Oh, I see; you consider horses pets. I do not. To me (and the local authorities) they're livestock.
What you need to do is find out what your municipality requires concerning the housing of livestock in your area. You'll need to know the minimum acreage requirements, fencing requirements, as well as what the local laws are concerning shelter.
You also need to find out if your area is zoned for livestock. If it's not, then you won't be able to put a horse on your land regardless of what the neighbors do or don't have.
Horses are a continuous expense. Their purchase price is actually the smallest amount you'll ever pay when it comes to them.
Horses also live a very long time. They're not like dogs or cats whose lifespans are measured in 10 to 15 years, they're measured in decades. I have a 24 y/o pasture pouf who was retired at 21 due to arthritis issues. You have to remember that even if a horse isn't being ridden, it still eats and needs the same care as one who is. Sometimes it needs even more care, depending on its physical issues.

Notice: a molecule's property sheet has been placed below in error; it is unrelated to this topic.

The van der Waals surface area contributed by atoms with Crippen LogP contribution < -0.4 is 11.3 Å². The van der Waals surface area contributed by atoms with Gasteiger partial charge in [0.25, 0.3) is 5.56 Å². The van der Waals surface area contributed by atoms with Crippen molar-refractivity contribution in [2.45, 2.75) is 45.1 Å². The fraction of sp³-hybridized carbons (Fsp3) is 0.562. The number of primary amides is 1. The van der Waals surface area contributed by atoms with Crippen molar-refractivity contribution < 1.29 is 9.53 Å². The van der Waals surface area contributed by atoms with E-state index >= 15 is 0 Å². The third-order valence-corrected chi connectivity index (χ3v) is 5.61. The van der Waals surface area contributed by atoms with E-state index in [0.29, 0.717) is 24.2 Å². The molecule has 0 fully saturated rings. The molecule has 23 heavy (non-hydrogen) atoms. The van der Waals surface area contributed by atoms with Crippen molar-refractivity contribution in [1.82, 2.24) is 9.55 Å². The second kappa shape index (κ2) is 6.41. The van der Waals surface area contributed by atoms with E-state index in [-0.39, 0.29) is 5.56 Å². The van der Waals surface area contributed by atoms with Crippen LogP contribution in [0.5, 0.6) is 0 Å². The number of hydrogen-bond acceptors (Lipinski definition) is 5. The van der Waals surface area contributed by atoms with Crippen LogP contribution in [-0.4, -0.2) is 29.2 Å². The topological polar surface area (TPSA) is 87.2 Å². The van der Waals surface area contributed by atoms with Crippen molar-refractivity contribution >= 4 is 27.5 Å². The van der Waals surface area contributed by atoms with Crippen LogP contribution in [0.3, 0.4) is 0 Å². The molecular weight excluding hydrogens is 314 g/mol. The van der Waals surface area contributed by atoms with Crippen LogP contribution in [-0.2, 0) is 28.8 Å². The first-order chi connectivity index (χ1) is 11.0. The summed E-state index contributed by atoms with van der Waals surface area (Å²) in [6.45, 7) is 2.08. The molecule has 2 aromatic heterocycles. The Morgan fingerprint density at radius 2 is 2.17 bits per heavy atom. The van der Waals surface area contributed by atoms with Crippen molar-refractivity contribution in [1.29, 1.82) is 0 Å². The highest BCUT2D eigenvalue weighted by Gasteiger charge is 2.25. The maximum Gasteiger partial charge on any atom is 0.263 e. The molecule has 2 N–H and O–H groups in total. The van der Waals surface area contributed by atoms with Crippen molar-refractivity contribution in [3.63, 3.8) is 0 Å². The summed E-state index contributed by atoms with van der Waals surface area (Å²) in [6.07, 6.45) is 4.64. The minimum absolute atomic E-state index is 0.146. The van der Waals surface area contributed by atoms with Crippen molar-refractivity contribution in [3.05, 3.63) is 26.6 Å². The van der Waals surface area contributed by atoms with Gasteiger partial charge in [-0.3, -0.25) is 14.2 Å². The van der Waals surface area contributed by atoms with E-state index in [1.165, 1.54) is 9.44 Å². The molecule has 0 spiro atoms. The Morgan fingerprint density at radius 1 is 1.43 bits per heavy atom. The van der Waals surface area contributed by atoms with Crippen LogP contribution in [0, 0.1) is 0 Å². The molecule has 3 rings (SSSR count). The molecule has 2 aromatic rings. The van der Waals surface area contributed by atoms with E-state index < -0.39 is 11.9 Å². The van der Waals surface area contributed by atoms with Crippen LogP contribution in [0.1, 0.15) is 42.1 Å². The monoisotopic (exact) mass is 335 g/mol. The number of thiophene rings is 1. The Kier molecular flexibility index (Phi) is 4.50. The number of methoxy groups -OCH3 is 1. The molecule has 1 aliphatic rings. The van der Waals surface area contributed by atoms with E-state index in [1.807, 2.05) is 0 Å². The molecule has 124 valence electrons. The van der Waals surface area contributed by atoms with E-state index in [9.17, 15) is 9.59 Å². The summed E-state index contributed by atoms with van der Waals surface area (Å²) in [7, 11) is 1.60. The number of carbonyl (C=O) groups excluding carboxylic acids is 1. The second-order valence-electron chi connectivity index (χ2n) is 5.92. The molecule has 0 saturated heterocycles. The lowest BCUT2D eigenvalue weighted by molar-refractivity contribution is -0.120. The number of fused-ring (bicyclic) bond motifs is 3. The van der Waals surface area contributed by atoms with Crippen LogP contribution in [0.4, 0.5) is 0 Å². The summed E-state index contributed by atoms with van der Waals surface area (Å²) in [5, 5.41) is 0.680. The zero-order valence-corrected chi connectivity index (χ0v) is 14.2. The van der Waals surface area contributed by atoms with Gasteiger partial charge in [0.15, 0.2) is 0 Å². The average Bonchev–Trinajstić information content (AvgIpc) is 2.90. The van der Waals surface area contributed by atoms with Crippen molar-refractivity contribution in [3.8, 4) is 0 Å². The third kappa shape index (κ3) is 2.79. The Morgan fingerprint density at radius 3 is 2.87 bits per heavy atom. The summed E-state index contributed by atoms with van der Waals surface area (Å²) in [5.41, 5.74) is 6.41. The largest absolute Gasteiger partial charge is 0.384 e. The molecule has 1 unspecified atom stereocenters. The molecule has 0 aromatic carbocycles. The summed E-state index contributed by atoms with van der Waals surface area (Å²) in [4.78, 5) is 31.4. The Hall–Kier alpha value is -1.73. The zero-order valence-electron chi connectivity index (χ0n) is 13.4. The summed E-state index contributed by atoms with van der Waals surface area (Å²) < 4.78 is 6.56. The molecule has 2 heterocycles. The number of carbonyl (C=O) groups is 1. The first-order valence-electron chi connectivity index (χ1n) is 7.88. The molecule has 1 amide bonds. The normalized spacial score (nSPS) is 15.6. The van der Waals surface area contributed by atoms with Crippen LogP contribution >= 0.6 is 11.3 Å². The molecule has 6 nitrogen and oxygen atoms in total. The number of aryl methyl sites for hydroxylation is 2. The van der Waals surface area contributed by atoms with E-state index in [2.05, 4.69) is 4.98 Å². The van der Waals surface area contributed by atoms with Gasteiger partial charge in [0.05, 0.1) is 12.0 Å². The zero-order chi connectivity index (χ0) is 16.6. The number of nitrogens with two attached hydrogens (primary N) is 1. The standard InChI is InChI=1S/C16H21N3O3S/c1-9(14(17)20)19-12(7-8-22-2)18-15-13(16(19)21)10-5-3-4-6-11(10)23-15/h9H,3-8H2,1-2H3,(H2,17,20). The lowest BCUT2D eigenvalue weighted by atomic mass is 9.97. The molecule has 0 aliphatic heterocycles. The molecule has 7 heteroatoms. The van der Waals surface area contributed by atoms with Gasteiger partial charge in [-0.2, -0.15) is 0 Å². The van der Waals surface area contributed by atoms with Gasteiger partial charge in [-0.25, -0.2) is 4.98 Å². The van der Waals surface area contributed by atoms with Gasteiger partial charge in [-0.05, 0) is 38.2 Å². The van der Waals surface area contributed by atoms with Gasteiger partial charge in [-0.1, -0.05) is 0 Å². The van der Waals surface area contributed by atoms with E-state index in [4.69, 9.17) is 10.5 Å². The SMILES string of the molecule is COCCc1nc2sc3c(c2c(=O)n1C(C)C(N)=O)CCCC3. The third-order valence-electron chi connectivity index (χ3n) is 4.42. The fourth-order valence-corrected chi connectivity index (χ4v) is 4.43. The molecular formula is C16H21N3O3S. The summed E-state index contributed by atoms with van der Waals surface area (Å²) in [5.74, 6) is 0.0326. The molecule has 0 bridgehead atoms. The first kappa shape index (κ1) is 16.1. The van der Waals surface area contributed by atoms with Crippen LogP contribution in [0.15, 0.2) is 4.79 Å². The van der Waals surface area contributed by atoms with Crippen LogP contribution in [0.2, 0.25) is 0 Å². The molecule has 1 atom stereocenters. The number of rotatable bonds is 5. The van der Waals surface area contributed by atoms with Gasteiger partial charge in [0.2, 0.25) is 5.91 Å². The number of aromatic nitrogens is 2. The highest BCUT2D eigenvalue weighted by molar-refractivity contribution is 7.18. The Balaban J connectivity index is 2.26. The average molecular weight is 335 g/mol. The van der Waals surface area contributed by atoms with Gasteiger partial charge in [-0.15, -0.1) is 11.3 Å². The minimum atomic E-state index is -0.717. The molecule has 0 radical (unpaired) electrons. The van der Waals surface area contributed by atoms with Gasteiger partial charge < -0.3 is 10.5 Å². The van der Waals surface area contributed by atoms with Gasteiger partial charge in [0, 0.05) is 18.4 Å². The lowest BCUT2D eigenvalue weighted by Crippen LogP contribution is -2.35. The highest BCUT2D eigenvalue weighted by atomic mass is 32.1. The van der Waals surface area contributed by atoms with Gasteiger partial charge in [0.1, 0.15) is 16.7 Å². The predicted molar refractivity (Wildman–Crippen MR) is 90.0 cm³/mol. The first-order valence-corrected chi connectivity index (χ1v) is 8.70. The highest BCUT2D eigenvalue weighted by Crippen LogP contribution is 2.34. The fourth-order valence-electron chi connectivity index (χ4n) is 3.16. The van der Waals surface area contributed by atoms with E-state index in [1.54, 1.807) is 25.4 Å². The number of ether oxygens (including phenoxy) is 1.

So you're asking how much an animal costs is immaterial. The costs vary wildly depending on the breed and type you choose, as well as whether or not they require special shoes, or ongoing medical care.
That is why I recommended you board for several years prior to bringing the animal home. If the horse is in an environment where someone actually knows what they're doing, the chances of you farking it up become less.